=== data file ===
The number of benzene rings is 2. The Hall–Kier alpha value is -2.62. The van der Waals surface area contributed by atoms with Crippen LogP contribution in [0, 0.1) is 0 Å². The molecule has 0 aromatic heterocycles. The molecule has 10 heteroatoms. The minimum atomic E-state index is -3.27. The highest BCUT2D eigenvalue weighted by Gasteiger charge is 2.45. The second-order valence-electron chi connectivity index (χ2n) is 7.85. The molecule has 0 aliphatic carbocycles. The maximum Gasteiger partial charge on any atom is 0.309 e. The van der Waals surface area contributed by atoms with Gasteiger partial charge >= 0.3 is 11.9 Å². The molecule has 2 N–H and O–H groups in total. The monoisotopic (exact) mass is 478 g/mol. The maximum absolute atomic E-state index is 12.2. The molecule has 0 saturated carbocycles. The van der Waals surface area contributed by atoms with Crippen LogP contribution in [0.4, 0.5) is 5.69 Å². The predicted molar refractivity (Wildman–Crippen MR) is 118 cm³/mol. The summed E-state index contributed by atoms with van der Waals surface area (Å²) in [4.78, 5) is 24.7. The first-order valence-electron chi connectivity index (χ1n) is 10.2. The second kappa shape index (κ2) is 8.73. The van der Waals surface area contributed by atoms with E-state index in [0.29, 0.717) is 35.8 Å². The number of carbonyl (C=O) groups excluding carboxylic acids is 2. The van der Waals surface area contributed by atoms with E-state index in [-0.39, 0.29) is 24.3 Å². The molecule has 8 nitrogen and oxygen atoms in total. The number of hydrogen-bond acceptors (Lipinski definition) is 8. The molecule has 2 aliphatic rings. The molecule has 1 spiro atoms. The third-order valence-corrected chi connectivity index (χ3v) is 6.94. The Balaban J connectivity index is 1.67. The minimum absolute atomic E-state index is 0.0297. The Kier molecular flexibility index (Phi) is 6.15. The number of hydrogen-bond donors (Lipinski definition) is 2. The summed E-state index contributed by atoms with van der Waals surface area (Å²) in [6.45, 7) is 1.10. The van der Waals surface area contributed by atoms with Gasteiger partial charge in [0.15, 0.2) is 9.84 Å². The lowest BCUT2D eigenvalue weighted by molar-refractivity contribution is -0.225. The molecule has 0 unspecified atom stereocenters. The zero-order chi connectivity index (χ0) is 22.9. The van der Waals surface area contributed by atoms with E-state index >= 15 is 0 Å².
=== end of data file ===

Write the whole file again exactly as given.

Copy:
The number of benzene rings is 2. The Hall–Kier alpha value is -2.62. The van der Waals surface area contributed by atoms with Crippen LogP contribution in [0, 0.1) is 0 Å². The molecule has 0 aromatic heterocycles. The molecule has 10 heteroatoms. The minimum atomic E-state index is -3.27. The highest BCUT2D eigenvalue weighted by Gasteiger charge is 2.45. The second-order valence-electron chi connectivity index (χ2n) is 7.85. The molecule has 0 aliphatic carbocycles. The maximum Gasteiger partial charge on any atom is 0.309 e. The van der Waals surface area contributed by atoms with Gasteiger partial charge >= 0.3 is 11.9 Å². The molecule has 2 N–H and O–H groups in total. The monoisotopic (exact) mass is 478 g/mol. The maximum absolute atomic E-state index is 12.2. The molecule has 0 saturated carbocycles. The van der Waals surface area contributed by atoms with Crippen LogP contribution in [0.4, 0.5) is 5.69 Å². The predicted molar refractivity (Wildman–Crippen MR) is 118 cm³/mol. The summed E-state index contributed by atoms with van der Waals surface area (Å²) in [4.78, 5) is 24.7. The first-order valence-electron chi connectivity index (χ1n) is 10.2. The second kappa shape index (κ2) is 8.73. The van der Waals surface area contributed by atoms with E-state index in [0.29, 0.717) is 35.8 Å². The number of carbonyl (C=O) groups excluding carboxylic acids is 2. The van der Waals surface area contributed by atoms with E-state index in [-0.39, 0.29) is 24.3 Å². The molecule has 8 nitrogen and oxygen atoms in total. The number of hydrogen-bond acceptors (Lipinski definition) is 8. The molecule has 2 aliphatic rings. The molecule has 1 spiro atoms. The third-order valence-corrected chi connectivity index (χ3v) is 6.94. The Balaban J connectivity index is 1.67. The minimum absolute atomic E-state index is 0.0297. The Kier molecular flexibility index (Phi) is 6.15. The number of hydrogen-bond donors (Lipinski definition) is 2. The summed E-state index contributed by atoms with van der Waals surface area (Å²) in [6.45, 7) is 1.10. The van der Waals surface area contributed by atoms with Gasteiger partial charge in [0.15, 0.2) is 9.84 Å². The lowest BCUT2D eigenvalue weighted by molar-refractivity contribution is -0.225. The molecule has 0 unspecified atom stereocenters. The zero-order chi connectivity index (χ0) is 22.9. The van der Waals surface area contributed by atoms with E-state index >= 15 is 0 Å².